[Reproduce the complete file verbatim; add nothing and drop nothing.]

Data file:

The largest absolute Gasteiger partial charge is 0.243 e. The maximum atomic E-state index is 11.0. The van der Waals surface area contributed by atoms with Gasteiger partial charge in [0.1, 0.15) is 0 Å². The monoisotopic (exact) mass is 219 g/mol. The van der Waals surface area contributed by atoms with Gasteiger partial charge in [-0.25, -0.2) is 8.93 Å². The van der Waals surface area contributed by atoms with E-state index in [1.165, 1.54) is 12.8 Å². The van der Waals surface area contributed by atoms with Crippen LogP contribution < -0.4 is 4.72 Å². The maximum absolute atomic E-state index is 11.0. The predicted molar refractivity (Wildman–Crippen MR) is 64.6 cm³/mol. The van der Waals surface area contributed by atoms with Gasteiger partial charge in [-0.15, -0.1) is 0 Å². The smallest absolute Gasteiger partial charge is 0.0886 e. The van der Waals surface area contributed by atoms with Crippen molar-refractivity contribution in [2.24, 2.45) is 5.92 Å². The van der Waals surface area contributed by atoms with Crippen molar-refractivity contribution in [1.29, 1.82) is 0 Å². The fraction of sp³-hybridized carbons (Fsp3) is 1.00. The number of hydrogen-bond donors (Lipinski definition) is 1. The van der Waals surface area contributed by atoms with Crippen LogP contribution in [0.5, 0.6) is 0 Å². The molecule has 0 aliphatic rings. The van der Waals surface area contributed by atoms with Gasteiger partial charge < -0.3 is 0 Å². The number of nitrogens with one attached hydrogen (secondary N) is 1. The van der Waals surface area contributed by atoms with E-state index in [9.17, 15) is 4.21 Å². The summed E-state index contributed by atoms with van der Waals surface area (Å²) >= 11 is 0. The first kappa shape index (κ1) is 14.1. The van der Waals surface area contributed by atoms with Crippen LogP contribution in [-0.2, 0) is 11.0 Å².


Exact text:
The largest absolute Gasteiger partial charge is 0.243 e. The maximum atomic E-state index is 11.0. The van der Waals surface area contributed by atoms with Gasteiger partial charge in [0.1, 0.15) is 0 Å². The monoisotopic (exact) mass is 219 g/mol. The van der Waals surface area contributed by atoms with Gasteiger partial charge in [-0.25, -0.2) is 8.93 Å². The van der Waals surface area contributed by atoms with E-state index in [1.165, 1.54) is 12.8 Å². The van der Waals surface area contributed by atoms with Crippen LogP contribution < -0.4 is 4.72 Å². The maximum absolute atomic E-state index is 11.0. The predicted molar refractivity (Wildman–Crippen MR) is 64.6 cm³/mol. The van der Waals surface area contributed by atoms with Gasteiger partial charge in [-0.15, -0.1) is 0 Å². The smallest absolute Gasteiger partial charge is 0.0886 e. The van der Waals surface area contributed by atoms with Crippen molar-refractivity contribution in [2.24, 2.45) is 5.92 Å². The van der Waals surface area contributed by atoms with Crippen molar-refractivity contribution in [1.29, 1.82) is 0 Å². The fraction of sp³-hybridized carbons (Fsp3) is 1.00. The number of hydrogen-bond donors (Lipinski definition) is 1. The van der Waals surface area contributed by atoms with Crippen LogP contribution in [0.5, 0.6) is 0 Å². The molecule has 0 aliphatic rings. The van der Waals surface area contributed by atoms with Gasteiger partial charge < -0.3 is 0 Å². The number of nitrogens with one attached hydrogen (secondary N) is 1. The van der Waals surface area contributed by atoms with E-state index in [9.17, 15) is 4.21 Å². The summed E-state index contributed by atoms with van der Waals surface area (Å²) >= 11 is 0. The first kappa shape index (κ1) is 14.1. The van der Waals surface area contributed by atoms with Crippen LogP contribution in [-0.2, 0) is 11.0 Å².